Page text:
South Scranton WWII Medic Meets Survivor He Helped Rescue From Train To Auschwitz
SCRANTON — The Army medics who helped rescue about 2,500 prisoners aboard the train from Bergen-Belsen struggled to insert intravenous feeding tubes into their skin-and-bone arms.
The prisoners had departed the concentration camp six days earlier bound for Auschwitz. They were starving and emaciated. They couldn’t eat, and their veins rolled under their skin.
But Walter Gantz, a combat medic from South Scranton who was just 20 years old in the spring of 1945, had a knack for it.
He was known as a “sharp shooter when it came to needles,” he said.
Judah Samet, 81, was aboard one of those train cars.
On Wednesday, liberator and ex-prisoner met for the first time at the Hilton Scranton and Conference Center for a PBS documentary called “A Train Near Magdeburg.” It’s slated for release next year.
Samet, who lives in Pittsburgh, gained national attention when he survived the Tree of Life Synagogue massacre in October, and attended the State of the Union address in February as a special guest of President Donald Trump.
Back in 1945, Samet was only 7, but he remembers using a man’s corpse as a pillow and to block the April chill leaking through the slats of the car.
He remembers feeling angry when Nazi soldiers eventually threw the body off the train. He recognized their murderous intent.
“They were looking for a place to finish us,” Samet said.
Gantz, now 94, was part of an advance party sweeping through Nazi Germany in the final days of World War II that stumbled upon a train — cattle cars abandoned by Nazi soldiers who learned that their hold on Europe was about to break.
“They were living skeletons really. Most of them only weighed half of their normal weight,” he said, describing the prisoners’ screams when medics inserted needles. “It was heart-wrenching really.”
Historian Matthew Rozell, a retired world history teacher who began interviewing World War II veterans with his students in Hudson Falls, New York, has become an expert on the April 13, 1945, liberation.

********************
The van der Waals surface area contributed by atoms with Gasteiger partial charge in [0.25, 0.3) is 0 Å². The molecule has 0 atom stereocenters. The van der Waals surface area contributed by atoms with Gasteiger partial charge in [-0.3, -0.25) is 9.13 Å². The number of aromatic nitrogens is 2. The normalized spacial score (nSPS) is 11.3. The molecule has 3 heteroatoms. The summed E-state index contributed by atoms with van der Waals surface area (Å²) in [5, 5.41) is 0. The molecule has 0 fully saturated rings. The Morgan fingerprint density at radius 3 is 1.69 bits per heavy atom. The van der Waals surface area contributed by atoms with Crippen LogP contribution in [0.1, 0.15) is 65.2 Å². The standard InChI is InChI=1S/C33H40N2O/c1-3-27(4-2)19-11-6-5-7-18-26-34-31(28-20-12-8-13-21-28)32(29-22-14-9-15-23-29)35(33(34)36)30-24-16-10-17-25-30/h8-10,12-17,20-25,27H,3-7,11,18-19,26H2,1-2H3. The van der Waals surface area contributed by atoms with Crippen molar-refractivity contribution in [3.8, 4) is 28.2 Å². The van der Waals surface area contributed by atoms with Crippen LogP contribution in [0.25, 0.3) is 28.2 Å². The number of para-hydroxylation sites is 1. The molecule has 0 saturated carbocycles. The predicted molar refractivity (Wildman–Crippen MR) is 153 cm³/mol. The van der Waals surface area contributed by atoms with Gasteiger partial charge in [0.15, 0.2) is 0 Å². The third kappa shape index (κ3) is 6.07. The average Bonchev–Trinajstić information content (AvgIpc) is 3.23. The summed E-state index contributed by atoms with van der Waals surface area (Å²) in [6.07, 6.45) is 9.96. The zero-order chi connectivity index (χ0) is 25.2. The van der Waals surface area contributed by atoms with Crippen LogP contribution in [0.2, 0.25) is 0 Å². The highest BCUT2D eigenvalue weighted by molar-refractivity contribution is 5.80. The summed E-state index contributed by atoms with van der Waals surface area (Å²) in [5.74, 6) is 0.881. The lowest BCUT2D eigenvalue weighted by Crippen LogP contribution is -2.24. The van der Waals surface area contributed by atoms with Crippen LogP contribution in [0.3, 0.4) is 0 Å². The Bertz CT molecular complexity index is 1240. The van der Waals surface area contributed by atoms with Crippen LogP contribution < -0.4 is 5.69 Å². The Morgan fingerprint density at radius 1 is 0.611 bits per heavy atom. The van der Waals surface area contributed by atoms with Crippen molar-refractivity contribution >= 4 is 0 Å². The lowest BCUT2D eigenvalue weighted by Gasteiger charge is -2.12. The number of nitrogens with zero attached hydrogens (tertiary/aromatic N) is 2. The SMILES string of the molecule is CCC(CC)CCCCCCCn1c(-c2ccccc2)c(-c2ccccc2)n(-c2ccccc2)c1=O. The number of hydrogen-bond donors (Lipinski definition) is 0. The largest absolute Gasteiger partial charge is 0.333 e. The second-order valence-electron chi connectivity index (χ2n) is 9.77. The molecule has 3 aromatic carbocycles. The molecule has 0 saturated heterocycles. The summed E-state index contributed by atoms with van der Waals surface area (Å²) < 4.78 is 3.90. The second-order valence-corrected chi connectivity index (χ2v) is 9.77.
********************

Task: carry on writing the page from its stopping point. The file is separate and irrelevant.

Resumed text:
His research, and a book he wrote about the liberation, laid a foundation for the documentary. He brought Samet and Gantz together for one of the last joint interviews between prisoners and soldiers for the documentary.
Since first learning about the rescue in 2001, Rozell has found 300 survivors. He’s held 11 reunions on three continents, he said.
“Walter never went to any of them because I didn’t know Walter existed,” Rozell said, explaining how Gantz eventually learned about his work and tracked him down.
The 743rd Tank Battalion, which had been attached to the 30th Infantry Division, discovered the train in Farsleben, near Hillersleben where the 30th infantry had taken over a Luftwaffe air force base and research facility where top Nazi scientists developed secret weapons, Rozell said.
The medic, who gave up his “sharp shooter” nickname and now introduces himself as “the coach,” spent seven weeks in Hillersleben tending the rescued prisoners, nursing back to health those who could be saved.
Still, more than 100 died after the rescue, Gantz said.
Seated next to Gantz inside the hotel on Wednesday, Samet remembers the strength he drew from his mother, Rachel, a brilliant caregiver whom he says outsmarted the Nazis and kept them alive by rationing bits of hard black bread the size of olives throughout their 10½ month ordeal.
The train rescue at Farsleben gets little mention in history books, if any, Rozell said. He believes World War II has countless other untold accounts that were never written down and are waiting to be found again.
“The more you think you know, the more you realize you don’t know,” he said. “Other stories like this absolutely are still out there.”
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